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European Divide Tour

14 November 2023

Words & Photos: Hugh Malan

8 countries, 70 days, 6606 km on the European Divide Tour.

On 5 July 2023 I arrived in Grense Jakobselv, which is the godforsaken north-east corner of Norway, deep into the Arctic Circle, and right by the Russian border. The only things north of here are the Barents Sea and North Pole, a few endangered species and other people who have made questionable life choices.

It’s cold, it’s grey, it’s wet, it’s miserable. It’s accessible only by a gravel road that kicks up fine volcanic grit, which made my drivetrain sound like bolts in a blender. It is so close to the Russian border that there are signs warning that trying to cross the border, or communicate across the border will get you imprisoned, in three languages. Even taking photos in a threatening manner is illegal. And the Norwegian Army are here in force to ensure all those rules are followed.

The end. (GPS: 69.7902,30.7931)

Even the GPS says it’s time to turn around.

Nevertheless, it’s the triumphant end of a long solo ride from Cabo de São Vicente in Portugal, so let me try to a) make it look glamorous, exciting and Instagrammable and b) justify some of my choices here.

The plan was to ride the European Divide; it runs from the south-west corner of Spain to the far north-east end of Norway. It deliberately takes indirect routes which could be charitably described as 'scenic' or 'challenging' and uncharitably described as 'malicious' or 'nonexistent'. I’ll get to that.

The GPS track for the trip.

But I’d like to start with the reason for doing this, and after some long and thoughtful introspection, I’m not entirely sure. Midlife crisis? Overreaction to a dank Northern Hemisphere winter? Asked my wife if I could be two months late for dinner because of a cycle ride, and she called my bluff? All these things fit the facts. Maybe I should disentangle these issues with some professional help… but I had to take an awful lot of unpaid leave for this trip and can’t afford therapy, so I’m getting comfortable with it staying a mystery and maybe you should too.

Let’s back up a bit. The last section to Grense Jakobselv is a long, hilly grind in bad weather and it’s the natural conclusion of the last section of the trip through Finland and Norway that got increasingly windy, cold and mountainous. Which does mean 'spectacular' on good days, or if you’re not on a bike. This is troll country: sheer rock cliffs with epic curtains of cloud or fog blowing up them, long cold vistas with turbulent cloud ceilings, and there’s so much rain and sleet and damp that water will spontaneously condense out of the air, just from habit. The roads are narrow, with no space for cyclists, always steep, and there are not many of them. But they’re good, and there’s very little traffic.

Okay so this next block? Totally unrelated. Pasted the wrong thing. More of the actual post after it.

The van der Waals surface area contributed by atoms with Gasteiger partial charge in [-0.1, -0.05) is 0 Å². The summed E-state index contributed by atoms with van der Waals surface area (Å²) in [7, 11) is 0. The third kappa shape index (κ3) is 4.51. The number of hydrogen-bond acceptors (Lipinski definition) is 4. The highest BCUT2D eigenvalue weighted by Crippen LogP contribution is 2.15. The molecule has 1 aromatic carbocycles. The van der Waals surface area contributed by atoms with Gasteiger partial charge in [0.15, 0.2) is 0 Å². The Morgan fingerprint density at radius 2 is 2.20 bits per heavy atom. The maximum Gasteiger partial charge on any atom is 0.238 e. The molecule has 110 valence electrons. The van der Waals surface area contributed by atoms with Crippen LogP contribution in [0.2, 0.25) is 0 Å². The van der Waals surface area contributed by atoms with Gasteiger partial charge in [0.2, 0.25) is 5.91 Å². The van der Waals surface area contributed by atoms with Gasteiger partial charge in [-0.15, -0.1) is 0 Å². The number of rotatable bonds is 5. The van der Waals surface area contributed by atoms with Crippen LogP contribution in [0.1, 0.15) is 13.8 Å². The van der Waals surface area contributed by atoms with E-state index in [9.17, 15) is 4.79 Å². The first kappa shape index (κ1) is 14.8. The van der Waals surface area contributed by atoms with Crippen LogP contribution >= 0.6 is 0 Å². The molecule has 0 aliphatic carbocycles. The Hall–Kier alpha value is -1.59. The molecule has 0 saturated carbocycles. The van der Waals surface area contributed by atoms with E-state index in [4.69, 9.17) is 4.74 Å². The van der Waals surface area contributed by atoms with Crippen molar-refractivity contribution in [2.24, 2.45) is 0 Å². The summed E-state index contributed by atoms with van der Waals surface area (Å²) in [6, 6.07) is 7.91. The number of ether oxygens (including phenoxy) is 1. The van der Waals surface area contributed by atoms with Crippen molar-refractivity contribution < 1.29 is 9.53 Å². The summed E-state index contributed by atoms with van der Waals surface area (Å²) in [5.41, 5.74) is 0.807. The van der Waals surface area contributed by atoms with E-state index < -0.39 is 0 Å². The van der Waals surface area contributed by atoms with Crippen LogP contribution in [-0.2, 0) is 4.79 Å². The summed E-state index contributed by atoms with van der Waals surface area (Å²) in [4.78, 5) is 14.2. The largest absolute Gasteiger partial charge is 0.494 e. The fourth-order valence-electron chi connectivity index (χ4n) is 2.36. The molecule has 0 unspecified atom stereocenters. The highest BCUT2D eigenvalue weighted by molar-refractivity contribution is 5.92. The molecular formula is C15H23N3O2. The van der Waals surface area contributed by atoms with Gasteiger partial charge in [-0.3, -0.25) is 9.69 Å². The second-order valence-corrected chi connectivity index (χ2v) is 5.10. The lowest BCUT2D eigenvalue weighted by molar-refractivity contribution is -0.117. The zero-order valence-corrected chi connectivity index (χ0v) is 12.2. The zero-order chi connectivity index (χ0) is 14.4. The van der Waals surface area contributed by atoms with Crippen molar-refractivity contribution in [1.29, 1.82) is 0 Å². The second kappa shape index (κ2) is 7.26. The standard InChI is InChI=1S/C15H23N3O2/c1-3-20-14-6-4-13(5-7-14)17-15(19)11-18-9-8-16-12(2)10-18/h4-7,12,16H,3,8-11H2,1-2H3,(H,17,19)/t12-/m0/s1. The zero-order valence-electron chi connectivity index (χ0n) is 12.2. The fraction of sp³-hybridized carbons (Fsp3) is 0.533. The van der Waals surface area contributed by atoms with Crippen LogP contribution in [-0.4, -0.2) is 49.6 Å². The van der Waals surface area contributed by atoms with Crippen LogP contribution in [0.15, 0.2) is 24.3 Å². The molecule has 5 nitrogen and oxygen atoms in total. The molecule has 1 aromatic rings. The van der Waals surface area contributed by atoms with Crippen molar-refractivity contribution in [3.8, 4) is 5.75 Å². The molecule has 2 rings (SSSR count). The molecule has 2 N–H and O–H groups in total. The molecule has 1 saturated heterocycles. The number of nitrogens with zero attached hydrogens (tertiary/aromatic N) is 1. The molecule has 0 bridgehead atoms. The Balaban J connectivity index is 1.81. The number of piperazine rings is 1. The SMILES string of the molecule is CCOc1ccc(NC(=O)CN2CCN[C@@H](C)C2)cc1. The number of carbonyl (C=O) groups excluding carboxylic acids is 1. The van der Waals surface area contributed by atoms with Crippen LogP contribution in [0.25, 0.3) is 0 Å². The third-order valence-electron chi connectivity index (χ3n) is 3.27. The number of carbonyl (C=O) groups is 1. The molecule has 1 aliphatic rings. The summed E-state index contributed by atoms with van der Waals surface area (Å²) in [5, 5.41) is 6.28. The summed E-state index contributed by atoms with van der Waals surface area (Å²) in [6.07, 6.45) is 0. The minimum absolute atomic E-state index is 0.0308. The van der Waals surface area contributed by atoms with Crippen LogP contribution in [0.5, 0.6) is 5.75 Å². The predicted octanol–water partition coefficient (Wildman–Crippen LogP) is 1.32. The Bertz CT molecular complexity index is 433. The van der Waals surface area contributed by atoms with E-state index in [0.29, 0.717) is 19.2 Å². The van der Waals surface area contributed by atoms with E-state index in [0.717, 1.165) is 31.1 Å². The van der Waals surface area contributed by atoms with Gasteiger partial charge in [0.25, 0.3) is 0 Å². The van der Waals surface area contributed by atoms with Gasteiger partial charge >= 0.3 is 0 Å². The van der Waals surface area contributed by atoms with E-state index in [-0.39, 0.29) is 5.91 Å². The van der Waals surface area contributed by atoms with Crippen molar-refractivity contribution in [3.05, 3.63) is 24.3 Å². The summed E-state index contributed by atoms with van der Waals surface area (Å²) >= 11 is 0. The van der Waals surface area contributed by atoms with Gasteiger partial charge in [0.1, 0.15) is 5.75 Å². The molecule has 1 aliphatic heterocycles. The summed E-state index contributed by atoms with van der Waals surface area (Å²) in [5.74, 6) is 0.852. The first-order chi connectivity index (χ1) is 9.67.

Because the whole region is depressingly remote. It’s north of the Arctic Circle, which means the sun doesn’t even flirt with the horizon, it doesn’t even go near it. I was going up around midsummer and had been in 24 hour sunbathing-strength sunlight for the last week, since about Kalix in late June. At midnight in Kirkenes it was so light they didn’t even bother to put the streetlights on. Modern windows around there are complicated: triple glazing (for the winter cold), but they could be opened (for hot summer days), had thick blackout blinds (to block the midnight sun) and a mesh (to keep insects out).

The midnight sun in Solleftea. (GPS: 63.1600,17.2372)

So far north that moose are an actual problem. (GPS: 65.3973,21.4564)

Of course, weeks of continuous sunlight in summer means weeks of continuous darkness in winter. Full respect to the people who choose to live there, especially professional fishermen - but there are not many of them. Towns get smaller and further apart on the way north: the last town is Kirkenes, the one before that is Inari which is 200 km away and that was a very long day in the saddle.

The best sign of how much smaller the towns get, and how few people there are, is that there’s no transport. There’s a well-connected transport network across most of Europe: so if your bike or nerves fail, you can arrange the trip of shame back home. Not in northern Scandinavia: there are no train lines, no scheduled bus services. The only real option is to Make It Work, and go the rest of the way to Kirkenes where there is the only airport around.